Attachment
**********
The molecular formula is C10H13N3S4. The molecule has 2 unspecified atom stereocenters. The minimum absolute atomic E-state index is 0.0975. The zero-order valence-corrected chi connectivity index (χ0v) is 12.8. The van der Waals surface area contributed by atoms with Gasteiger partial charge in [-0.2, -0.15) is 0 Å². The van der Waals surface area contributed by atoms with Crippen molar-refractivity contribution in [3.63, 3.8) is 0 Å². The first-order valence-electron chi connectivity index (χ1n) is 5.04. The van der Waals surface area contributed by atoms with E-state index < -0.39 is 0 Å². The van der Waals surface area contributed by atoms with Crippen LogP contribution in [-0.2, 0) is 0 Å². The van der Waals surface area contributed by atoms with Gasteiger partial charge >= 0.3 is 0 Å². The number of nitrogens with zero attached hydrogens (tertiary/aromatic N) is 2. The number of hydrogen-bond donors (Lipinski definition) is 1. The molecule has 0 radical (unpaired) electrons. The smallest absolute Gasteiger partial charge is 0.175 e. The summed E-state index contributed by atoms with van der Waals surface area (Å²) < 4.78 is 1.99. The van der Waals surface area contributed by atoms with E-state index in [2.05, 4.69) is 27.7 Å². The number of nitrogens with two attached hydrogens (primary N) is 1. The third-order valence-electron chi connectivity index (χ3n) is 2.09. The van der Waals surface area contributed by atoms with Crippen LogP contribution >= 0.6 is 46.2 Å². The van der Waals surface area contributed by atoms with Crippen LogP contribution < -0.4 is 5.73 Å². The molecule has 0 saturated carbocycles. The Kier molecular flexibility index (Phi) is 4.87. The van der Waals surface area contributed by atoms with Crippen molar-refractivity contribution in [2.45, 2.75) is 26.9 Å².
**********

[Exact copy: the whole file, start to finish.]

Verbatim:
The molecular formula is C10H13N3S4. The molecule has 2 unspecified atom stereocenters. The minimum absolute atomic E-state index is 0.0975. The zero-order valence-corrected chi connectivity index (χ0v) is 12.8. The van der Waals surface area contributed by atoms with Gasteiger partial charge in [-0.2, -0.15) is 0 Å². The van der Waals surface area contributed by atoms with Crippen molar-refractivity contribution in [3.63, 3.8) is 0 Å². The first-order valence-electron chi connectivity index (χ1n) is 5.04. The van der Waals surface area contributed by atoms with E-state index < -0.39 is 0 Å². The van der Waals surface area contributed by atoms with Crippen LogP contribution in [-0.2, 0) is 0 Å². The van der Waals surface area contributed by atoms with Gasteiger partial charge >= 0.3 is 0 Å². The number of nitrogens with zero attached hydrogens (tertiary/aromatic N) is 2. The number of hydrogen-bond donors (Lipinski definition) is 1. The molecule has 0 radical (unpaired) electrons. The smallest absolute Gasteiger partial charge is 0.175 e. The summed E-state index contributed by atoms with van der Waals surface area (Å²) < 4.78 is 1.99. The van der Waals surface area contributed by atoms with E-state index in [2.05, 4.69) is 27.7 Å². The number of nitrogens with two attached hydrogens (primary N) is 1. The third-order valence-electron chi connectivity index (χ3n) is 2.09. The van der Waals surface area contributed by atoms with Crippen LogP contribution >= 0.6 is 46.2 Å². The van der Waals surface area contributed by atoms with Crippen LogP contribution < -0.4 is 5.73 Å². The molecule has 0 saturated carbocycles. The Kier molecular flexibility index (Phi) is 4.87. The van der Waals surface area contributed by atoms with Crippen molar-refractivity contribution in [2.45, 2.75) is 26.9 Å².